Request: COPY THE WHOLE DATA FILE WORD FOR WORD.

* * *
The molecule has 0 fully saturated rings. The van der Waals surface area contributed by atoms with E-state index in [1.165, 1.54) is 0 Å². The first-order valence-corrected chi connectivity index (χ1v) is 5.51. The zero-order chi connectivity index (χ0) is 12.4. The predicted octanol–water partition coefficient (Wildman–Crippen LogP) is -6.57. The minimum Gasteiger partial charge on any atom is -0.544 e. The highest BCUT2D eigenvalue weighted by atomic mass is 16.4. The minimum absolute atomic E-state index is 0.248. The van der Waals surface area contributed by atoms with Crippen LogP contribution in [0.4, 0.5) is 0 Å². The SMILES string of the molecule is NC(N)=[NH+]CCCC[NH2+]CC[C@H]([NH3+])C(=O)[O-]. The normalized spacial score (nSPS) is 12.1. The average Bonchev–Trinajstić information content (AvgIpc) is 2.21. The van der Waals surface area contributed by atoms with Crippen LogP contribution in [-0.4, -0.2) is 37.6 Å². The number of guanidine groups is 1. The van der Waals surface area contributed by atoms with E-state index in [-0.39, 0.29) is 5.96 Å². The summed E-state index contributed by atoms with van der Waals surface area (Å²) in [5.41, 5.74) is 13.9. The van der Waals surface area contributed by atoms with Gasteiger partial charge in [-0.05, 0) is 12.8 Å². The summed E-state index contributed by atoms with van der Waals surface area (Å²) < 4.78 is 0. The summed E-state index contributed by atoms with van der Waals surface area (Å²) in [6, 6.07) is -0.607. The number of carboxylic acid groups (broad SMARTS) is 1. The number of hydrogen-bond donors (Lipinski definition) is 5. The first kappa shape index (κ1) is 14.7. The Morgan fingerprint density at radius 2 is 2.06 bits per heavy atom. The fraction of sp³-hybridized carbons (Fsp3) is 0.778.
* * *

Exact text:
The molecule has 0 fully saturated rings. The van der Waals surface area contributed by atoms with E-state index in [1.165, 1.54) is 0 Å². The first-order valence-corrected chi connectivity index (χ1v) is 5.51. The zero-order chi connectivity index (χ0) is 12.4. The predicted octanol–water partition coefficient (Wildman–Crippen LogP) is -6.57. The minimum Gasteiger partial charge on any atom is -0.544 e. The highest BCUT2D eigenvalue weighted by atomic mass is 16.4. The minimum absolute atomic E-state index is 0.248. The van der Waals surface area contributed by atoms with Crippen LogP contribution in [0.4, 0.5) is 0 Å². The SMILES string of the molecule is NC(N)=[NH+]CCCC[NH2+]CC[C@H]([NH3+])C(=O)[O-]. The normalized spacial score (nSPS) is 12.1. The average Bonchev–Trinajstić information content (AvgIpc) is 2.21. The van der Waals surface area contributed by atoms with Crippen LogP contribution in [-0.4, -0.2) is 37.6 Å². The number of guanidine groups is 1. The van der Waals surface area contributed by atoms with E-state index in [-0.39, 0.29) is 5.96 Å². The summed E-state index contributed by atoms with van der Waals surface area (Å²) in [5.41, 5.74) is 13.9. The van der Waals surface area contributed by atoms with Gasteiger partial charge in [-0.05, 0) is 12.8 Å². The summed E-state index contributed by atoms with van der Waals surface area (Å²) < 4.78 is 0. The summed E-state index contributed by atoms with van der Waals surface area (Å²) in [6, 6.07) is -0.607. The number of carboxylic acid groups (broad SMARTS) is 1. The number of hydrogen-bond donors (Lipinski definition) is 5. The first kappa shape index (κ1) is 14.7. The Morgan fingerprint density at radius 2 is 2.06 bits per heavy atom. The fraction of sp³-hybridized carbons (Fsp3) is 0.778.